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The Hawaiian people practiced aquaculture through development of fish ponds (Hawaiian: loko iʻa), the most advanced fish husbandry among the original peoples of the Pacific. These fishponds were typically shallow areas of a reef flat surrounded by a low lava rock wall (loko kuapa) built out from the shore. Several species of edible fish (such as mullet) thrive in such ponds, and Hawaiians developed methods to make them easy to catch.
The Hawaiian fishpond was primarily a grazing area in which the fishpond keeper cultivated algae; much in the way a cattle rancher cultivates grass for his cattle. The porous lava walls let in seawater (or sometimes fresh or brackish water, as in the case of the "Menehune" fishpond near Līhuʻe, Kauaʻi), but prevent the fish from escaping. Fishponds were located next to the mouth of a scram, so by opening a sluice gate the pondkeeper provided the fish with water rich in nutrients that had passed through inland, terraced pondfields and returned to the stream.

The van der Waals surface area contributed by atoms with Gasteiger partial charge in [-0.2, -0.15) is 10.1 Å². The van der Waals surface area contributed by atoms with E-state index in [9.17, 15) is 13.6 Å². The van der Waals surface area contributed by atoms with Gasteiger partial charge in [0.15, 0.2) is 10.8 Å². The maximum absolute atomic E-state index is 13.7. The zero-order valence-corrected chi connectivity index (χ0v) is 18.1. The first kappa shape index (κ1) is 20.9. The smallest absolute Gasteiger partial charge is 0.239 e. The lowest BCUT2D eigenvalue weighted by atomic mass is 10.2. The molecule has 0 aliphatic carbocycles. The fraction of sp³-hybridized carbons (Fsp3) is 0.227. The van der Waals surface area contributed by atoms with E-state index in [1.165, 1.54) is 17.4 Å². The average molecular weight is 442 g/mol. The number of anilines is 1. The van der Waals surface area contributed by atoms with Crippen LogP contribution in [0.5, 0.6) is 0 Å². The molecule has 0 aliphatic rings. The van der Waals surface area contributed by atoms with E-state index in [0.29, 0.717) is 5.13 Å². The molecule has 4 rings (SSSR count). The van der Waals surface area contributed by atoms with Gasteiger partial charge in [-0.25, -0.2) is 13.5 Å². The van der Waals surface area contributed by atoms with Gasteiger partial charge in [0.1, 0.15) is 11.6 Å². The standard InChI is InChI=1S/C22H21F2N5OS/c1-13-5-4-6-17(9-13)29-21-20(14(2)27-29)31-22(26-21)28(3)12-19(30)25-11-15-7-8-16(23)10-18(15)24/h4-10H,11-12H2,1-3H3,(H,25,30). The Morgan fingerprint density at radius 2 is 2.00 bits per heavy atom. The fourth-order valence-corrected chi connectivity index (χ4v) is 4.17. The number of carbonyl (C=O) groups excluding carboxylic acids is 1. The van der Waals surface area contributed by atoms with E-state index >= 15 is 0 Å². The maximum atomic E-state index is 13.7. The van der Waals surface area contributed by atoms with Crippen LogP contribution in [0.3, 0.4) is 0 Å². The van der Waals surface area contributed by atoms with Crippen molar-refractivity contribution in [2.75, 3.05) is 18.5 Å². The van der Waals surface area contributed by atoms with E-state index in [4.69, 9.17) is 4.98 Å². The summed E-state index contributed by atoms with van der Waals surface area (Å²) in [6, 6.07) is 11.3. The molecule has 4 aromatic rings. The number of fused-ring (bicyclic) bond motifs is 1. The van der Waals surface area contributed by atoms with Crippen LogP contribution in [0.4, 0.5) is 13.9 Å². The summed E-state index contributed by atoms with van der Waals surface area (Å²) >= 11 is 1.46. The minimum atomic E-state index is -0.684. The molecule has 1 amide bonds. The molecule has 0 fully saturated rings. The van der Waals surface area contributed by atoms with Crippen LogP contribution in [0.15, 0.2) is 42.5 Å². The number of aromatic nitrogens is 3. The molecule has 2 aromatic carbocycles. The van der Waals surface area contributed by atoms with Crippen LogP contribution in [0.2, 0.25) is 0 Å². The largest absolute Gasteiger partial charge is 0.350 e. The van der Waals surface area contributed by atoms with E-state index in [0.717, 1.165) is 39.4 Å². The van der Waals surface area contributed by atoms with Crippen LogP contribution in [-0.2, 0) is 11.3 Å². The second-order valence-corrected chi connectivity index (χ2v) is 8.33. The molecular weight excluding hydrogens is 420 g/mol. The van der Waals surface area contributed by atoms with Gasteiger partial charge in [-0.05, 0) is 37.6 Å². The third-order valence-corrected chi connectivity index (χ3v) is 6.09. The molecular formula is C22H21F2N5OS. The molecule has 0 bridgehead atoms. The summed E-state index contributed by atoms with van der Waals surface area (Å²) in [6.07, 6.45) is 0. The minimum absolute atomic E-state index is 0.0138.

Several fishponds have been restored in recent years. Although fishponds were developed on most islands, the largest number were found in Keʻehi Lagoon, Pearl Harbor, and Kāneʻohe Bay on Oʻahu, and along nearly the entire south shore of Molokaʻi. Few remain today, although Molokaʻi offers the best opportunities to view a Hawaiian loko.
Three different styles of fish ponds are being reconstructed at the Kaloko-Honokōhau National Historical Park on the Big Island of Hawaiʻi. The non-profit ʻAoʻao O Na Loko Iʻa O Maui is restoring Kalepolepo Fishpond also known as Koʻieʻie in Kīhei using a mixture of volunteers and skilled stonemasons.